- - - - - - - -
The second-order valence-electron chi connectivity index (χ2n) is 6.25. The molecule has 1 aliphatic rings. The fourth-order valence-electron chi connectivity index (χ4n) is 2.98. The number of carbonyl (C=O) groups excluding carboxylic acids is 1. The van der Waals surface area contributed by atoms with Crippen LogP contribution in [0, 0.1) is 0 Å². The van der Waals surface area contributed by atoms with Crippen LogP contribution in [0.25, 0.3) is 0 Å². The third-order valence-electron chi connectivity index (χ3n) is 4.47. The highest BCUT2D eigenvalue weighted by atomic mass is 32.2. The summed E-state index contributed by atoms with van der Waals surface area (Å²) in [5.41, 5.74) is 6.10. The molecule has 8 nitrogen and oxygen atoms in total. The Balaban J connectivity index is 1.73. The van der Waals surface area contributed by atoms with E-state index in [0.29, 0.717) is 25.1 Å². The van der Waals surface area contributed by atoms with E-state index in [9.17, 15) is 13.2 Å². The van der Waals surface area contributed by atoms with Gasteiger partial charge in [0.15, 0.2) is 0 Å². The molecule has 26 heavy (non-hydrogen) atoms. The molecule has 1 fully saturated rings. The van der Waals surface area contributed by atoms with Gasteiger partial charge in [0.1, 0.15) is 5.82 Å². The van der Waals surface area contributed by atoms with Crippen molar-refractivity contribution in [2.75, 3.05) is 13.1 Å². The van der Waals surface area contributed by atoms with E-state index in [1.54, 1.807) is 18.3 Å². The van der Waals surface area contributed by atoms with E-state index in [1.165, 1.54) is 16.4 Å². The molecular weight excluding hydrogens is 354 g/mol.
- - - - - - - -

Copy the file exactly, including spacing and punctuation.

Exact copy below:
The second-order valence-electron chi connectivity index (χ2n) is 6.25. The molecule has 1 aliphatic rings. The fourth-order valence-electron chi connectivity index (χ4n) is 2.98. The number of carbonyl (C=O) groups excluding carboxylic acids is 1. The van der Waals surface area contributed by atoms with Crippen LogP contribution in [0, 0.1) is 0 Å². The van der Waals surface area contributed by atoms with Crippen LogP contribution in [0.25, 0.3) is 0 Å². The third-order valence-electron chi connectivity index (χ3n) is 4.47. The highest BCUT2D eigenvalue weighted by atomic mass is 32.2. The summed E-state index contributed by atoms with van der Waals surface area (Å²) in [5.41, 5.74) is 6.10. The molecule has 8 nitrogen and oxygen atoms in total. The Balaban J connectivity index is 1.73. The van der Waals surface area contributed by atoms with E-state index in [0.29, 0.717) is 25.1 Å². The van der Waals surface area contributed by atoms with E-state index in [9.17, 15) is 13.2 Å². The van der Waals surface area contributed by atoms with Gasteiger partial charge in [0.15, 0.2) is 0 Å². The molecule has 26 heavy (non-hydrogen) atoms. The molecule has 1 fully saturated rings. The van der Waals surface area contributed by atoms with Gasteiger partial charge in [0.1, 0.15) is 5.82 Å². The van der Waals surface area contributed by atoms with Crippen molar-refractivity contribution in [2.75, 3.05) is 13.1 Å². The van der Waals surface area contributed by atoms with E-state index in [1.54, 1.807) is 18.3 Å². The van der Waals surface area contributed by atoms with E-state index in [1.165, 1.54) is 16.4 Å². The molecular weight excluding hydrogens is 354 g/mol.